To establish with more precision the breakpoint junctions between AR Exons 2 and 2b as well as AR Exons CE3 and 4 in 22Rv1 cells, we carried out higher-resolution copy number interrogation (Fig. 4A). Using this approach, we mapped the 5’ breakpoint between AR Exons 2 and 2b to a resolution of 4kb (Fig. 4B). Concurrently, we mapped the 3’ breakpoint between AR Exons CE3 and 4 to a resolution of 8kb (Fig. 4B). Attempts to map the 5’ or 3’ breakpoints with higher resolution yielded real-time PCR products associated with very low Ct values in both reference and test DNA samples, indicating repetitive sequence. Indeed, analysis of public reference genome sequence revealed long interspersed nuclear elements (LINE-1) and low complexity (TA)n repeats and AT rich sequence in both of these regions (Fig. 4C).
It is common for the endpoints of genomic deletions or insertions to map to repetitive elements such as LINE-1, although the underlying mechanisms are not fully-established (29, 30). One possibility is that extensive homology between LINE-1 elements at breakpoint junctions could lead to deletion on one sister chromatid and duplication on the other via non-allelic homologous recombination (NAHR) (31). Pairwise alignments between the 5’ LINE-1 fragments and the full-length 3’ LINE-1 element identified a >1kb stretch of 87% sequence identity with one particular 5’ LINE-1 fragment, implicating NAHR as the basis for this rearrangement (Fig. S7). Therefore, we performed long-range PCR using two pairs of outward facing primers to isolate the breakpoint junction in 22Rv1 cells (Fig. 5A and S8). This resulted in long PCR products of 6723 and 4762 (Fig. S8). Sequencing of cloned PCR products revealed that they were identical over the common 4762bp, and localized the 22Rv1-specific 5’ and 3’ breakpoints to genomic positions 66,889,976 and 66,924,525, respectively (Fig. 5B and C). Analysis of the break fusion junction revealed 27bp of inserted sequence (Fig. 5C). The origin of this sequence was not apparent by BLASTN and BLAT searches; however, the first 8bp of this sequence perfectly matched an 8bp motif at the 5’ breakpoint. Sequence alignments of the cloned break fusion junction and the 5’ and 3’ breakpoints demonstrated virtually no extended homology through this region (Fig. 5D). However, regions of 3bp microhomology were found at the breakpoints (Fig. 5D). Microhomology at the breakpoints, as well as inserted sequence at the fusion site argues against NAHR and supports a microhomology-mediated break-induced replication (MMBIR) (32) mechanism of segmental duplication in 22Rv1 cells.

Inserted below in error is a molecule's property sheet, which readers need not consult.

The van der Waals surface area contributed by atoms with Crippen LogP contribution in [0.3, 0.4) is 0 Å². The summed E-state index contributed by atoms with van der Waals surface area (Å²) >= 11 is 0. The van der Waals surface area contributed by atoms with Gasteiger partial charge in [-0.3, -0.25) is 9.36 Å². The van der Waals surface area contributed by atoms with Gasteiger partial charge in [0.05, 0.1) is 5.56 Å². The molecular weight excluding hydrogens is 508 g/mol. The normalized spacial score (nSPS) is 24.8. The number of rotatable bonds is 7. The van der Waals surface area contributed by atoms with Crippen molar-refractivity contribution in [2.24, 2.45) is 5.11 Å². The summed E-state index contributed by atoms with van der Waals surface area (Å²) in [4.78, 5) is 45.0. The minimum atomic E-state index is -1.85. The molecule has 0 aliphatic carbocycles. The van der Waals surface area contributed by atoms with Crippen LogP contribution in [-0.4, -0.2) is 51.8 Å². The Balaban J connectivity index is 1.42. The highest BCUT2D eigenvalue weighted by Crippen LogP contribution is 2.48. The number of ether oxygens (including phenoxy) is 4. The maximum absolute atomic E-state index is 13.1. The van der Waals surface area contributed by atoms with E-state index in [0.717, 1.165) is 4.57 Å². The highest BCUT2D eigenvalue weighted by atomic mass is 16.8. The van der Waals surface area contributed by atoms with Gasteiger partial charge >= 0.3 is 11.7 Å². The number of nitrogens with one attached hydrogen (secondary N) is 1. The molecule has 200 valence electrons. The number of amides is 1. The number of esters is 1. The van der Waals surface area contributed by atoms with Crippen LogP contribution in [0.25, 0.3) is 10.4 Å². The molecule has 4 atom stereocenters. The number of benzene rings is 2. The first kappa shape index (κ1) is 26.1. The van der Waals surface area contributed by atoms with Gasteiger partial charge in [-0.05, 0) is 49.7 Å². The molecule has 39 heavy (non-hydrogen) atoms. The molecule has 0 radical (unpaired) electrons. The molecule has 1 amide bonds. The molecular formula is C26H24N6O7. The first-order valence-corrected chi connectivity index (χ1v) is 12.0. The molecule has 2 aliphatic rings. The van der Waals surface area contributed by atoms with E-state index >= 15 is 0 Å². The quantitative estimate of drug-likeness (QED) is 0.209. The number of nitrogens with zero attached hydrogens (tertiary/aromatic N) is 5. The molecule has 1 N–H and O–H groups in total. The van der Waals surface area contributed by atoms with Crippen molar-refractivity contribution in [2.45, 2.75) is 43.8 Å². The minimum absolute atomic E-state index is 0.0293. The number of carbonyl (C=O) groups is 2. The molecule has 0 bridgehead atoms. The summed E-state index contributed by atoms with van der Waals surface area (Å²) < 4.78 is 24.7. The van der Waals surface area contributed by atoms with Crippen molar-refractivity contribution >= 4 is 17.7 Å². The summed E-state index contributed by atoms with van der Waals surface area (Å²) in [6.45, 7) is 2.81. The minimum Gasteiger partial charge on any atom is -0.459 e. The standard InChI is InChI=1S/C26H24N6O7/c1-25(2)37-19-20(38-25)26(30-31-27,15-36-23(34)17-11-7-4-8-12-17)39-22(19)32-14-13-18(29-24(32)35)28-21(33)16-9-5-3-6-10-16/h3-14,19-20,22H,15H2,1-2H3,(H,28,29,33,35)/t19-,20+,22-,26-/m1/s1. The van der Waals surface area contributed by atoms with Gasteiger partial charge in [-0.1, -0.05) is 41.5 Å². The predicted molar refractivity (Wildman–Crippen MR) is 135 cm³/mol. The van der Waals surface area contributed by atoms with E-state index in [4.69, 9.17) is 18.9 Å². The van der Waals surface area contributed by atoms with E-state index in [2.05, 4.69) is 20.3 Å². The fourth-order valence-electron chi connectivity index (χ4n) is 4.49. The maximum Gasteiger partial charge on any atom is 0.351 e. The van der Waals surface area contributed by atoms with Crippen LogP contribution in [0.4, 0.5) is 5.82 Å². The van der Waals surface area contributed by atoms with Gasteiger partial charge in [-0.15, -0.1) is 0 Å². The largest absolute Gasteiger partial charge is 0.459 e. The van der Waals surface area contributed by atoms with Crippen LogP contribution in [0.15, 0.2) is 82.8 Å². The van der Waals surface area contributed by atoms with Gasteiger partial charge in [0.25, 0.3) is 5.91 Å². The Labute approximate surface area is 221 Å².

Using conventional and nested PCR strategies, we confirmed that the AR breakpoint observed in 22Rv1 cells was indeed restricted to this cell line (Figs. S8C and and6B).6B). Previous studies have demonstrated that androgen-dependent CWR22Pc xenograft tumors initially regress during castration, but eventually recur with a CRPCa phenotype (23). To probe the link between AR intragenic rearrangement and CRPCa, we cultured CWR22Pc cells over a 1 month period in androgen-depleted medium. During the first 12 days of culture, no changes in AR protein expression patterns were observed (Fig. 6C). Interestingly, the 22Rv1 breakpoint was detected in CWR22Pc cells by nested PCR after 7 days of castration (Fig. 6D). The sensitivity of this nested PCR approach was determined to be as low as 1-2 genomes in limiting dilution assays (Fig. S8D), indicating that the sub-population of cells harboring this rearrangement was very rare. By day 17, discrete proliferative foci were apparent, which coincided with faint expression of truncated AR isoforms (Fig. 6C) and detection of the 22Rv1 breakpoint via conventional PCR (Fig. 6D). On day 17, cells were trypsinized and re-seeded to disperse these proliferative foci. By day 22 and onward, androgen-independent cell growth was apparent, as was the expression of truncated AR isoforms. Together, these findings demonstrate that AR intragenic rearrangement is linked to high-level truncated AR isoform expression and CRPCa growth in a cell-based model of PCa progression.